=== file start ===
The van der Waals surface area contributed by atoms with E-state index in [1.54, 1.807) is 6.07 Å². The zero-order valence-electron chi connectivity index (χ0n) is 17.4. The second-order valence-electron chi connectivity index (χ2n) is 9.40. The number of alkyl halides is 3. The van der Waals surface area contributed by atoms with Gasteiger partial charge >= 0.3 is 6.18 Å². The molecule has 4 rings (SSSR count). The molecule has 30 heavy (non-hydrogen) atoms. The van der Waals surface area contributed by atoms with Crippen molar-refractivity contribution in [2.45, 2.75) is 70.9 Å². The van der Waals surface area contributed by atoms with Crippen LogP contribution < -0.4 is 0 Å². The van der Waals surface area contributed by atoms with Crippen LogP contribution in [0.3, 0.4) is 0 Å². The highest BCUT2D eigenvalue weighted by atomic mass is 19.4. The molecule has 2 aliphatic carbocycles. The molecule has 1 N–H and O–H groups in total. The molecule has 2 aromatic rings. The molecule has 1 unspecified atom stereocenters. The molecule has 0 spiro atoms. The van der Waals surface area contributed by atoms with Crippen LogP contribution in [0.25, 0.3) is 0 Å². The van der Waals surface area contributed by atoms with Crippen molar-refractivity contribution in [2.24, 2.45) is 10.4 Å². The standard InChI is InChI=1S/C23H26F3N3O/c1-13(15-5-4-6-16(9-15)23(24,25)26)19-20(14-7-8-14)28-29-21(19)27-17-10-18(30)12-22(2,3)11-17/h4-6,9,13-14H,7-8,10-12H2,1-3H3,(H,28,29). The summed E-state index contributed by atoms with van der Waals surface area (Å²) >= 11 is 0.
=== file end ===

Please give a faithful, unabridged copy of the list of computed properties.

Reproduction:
The van der Waals surface area contributed by atoms with E-state index in [1.54, 1.807) is 6.07 Å². The zero-order valence-electron chi connectivity index (χ0n) is 17.4. The second-order valence-electron chi connectivity index (χ2n) is 9.40. The number of alkyl halides is 3. The van der Waals surface area contributed by atoms with Gasteiger partial charge >= 0.3 is 6.18 Å². The molecule has 4 rings (SSSR count). The molecule has 30 heavy (non-hydrogen) atoms. The van der Waals surface area contributed by atoms with Crippen molar-refractivity contribution in [2.45, 2.75) is 70.9 Å². The van der Waals surface area contributed by atoms with Crippen LogP contribution < -0.4 is 0 Å². The van der Waals surface area contributed by atoms with Crippen LogP contribution in [0.3, 0.4) is 0 Å². The highest BCUT2D eigenvalue weighted by atomic mass is 19.4. The molecule has 2 aliphatic carbocycles. The molecule has 1 N–H and O–H groups in total. The molecule has 2 aromatic rings. The molecule has 1 unspecified atom stereocenters. The molecule has 0 spiro atoms. The van der Waals surface area contributed by atoms with Crippen LogP contribution in [0.25, 0.3) is 0 Å². The van der Waals surface area contributed by atoms with Crippen molar-refractivity contribution in [2.24, 2.45) is 10.4 Å². The standard InChI is InChI=1S/C23H26F3N3O/c1-13(15-5-4-6-16(9-15)23(24,25)26)19-20(14-7-8-14)28-29-21(19)27-17-10-18(30)12-22(2,3)11-17/h4-6,9,13-14H,7-8,10-12H2,1-3H3,(H,28,29). The summed E-state index contributed by atoms with van der Waals surface area (Å²) >= 11 is 0.